The county's Amusement Licensing Commission decided yesterday to hold off reviewing a partnership's application to take over a Brooklyn Park bingo hall because the seller hasn't agreed to the deal.
The seven-member commission declined to review a proposal by Arundel Amusements to take over Bingo World, owned by Stephen B. Paskind, until Paskind agrees to the proposal.
The partners -- Baltimore attorneys Isaac Neuberger, Michael Quinn, Price Gielen and Richard Rubin and Millersville developer Ernest Litty -- drew up the agreement about two weeks ago after the commission rejected two earlier proposals from the group.
In the latest proposal, the partnership would take over the operation for $4.2 million and pay rent to Arundel Arena Inc., a separate company that owns Bingo World. Paskind would be paid $59,000 a month over 72 months out of that rental fee, according to Deputy County Attorney David A. Plymyer.
He said Paskind's attorney notified him Friday that Paskind had reservations about the deal.
Plymyer said yesterday that the new agreement gives Paskind little recourse if the new owners fail to make the payments -- other than to sue in Circuit Court.
Commission members told Plymyer yesterday to notify Paskind and the partnership that the commission will not consider the proposal until it has proof both sides agree to it.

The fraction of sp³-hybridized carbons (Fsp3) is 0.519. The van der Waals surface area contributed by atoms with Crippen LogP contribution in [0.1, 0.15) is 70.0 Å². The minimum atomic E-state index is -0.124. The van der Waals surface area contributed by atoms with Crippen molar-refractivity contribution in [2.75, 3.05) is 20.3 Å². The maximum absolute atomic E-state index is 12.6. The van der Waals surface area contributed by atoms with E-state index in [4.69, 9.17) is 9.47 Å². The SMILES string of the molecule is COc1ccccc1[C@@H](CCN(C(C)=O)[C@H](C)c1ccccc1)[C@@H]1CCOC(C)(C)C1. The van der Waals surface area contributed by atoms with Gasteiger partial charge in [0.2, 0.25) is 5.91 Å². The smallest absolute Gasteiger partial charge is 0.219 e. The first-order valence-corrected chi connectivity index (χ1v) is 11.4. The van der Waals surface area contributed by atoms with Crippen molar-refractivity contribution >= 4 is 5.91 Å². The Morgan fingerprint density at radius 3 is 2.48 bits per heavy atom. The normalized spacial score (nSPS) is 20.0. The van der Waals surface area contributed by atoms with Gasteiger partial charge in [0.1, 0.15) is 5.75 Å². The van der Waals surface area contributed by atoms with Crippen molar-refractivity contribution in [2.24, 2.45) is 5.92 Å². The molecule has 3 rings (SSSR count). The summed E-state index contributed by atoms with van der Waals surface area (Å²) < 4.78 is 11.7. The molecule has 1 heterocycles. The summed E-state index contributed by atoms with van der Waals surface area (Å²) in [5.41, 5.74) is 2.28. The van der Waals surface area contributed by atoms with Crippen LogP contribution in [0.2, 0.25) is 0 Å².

"The commission shouldn't be in the position of reviewing half an agreement," said John Klocko III, commission chairman.
The county has been trying for years to get Paskind out of the bingo business.
The case goes back to 1989, when the county denied a renewal of the operating license for Paskind's bingo parlor on Belle Grove Road, because it allegedly had ties to organized crime.
Dominic P. "Large" Cortina, 67, admitted in U.S. District Court in Baltimore that he and five others concocted a plan early in 1986 to funnel profits from gambling, loan-sharking, robbery and interstate transportation of stolen property through Bingo World. pleaded guilty April 7 to conspiring to launder nearly $2 million in ill-gotten money from operations in Florida and Illinois through the bingo hall. He is scheduled to be sentenced Aug. 27.
Paskind has appealed the county's denial of a license to Anne Arundel County Circuit Court. A hearing is slated for June 5.
During the appeals process, the hall has remained open. It operates seven nights a week and attracts about 600 patrons a night, according to testimony before the commission.
The commission had rejected an earlier request from Arundel Amusements to allow the license transfer because commission members said the partnership -- which is partially made up of Paskind's former lawyers -- had not sufficiently severed ties between Paskind and Arundel Amusements.
The partnership's members say they will pay $4.2 million for the license, with the payment coming out of the profits from the bingo hall, and that they expect to complete the purchase in about six years.
The partners also were being permitted by Paskind to spread the payments over 30 years, if necessary. But commission members said such a transaction theoretically makes Paskind a shadow partner in the operation because he would continue to have a stake in its profits.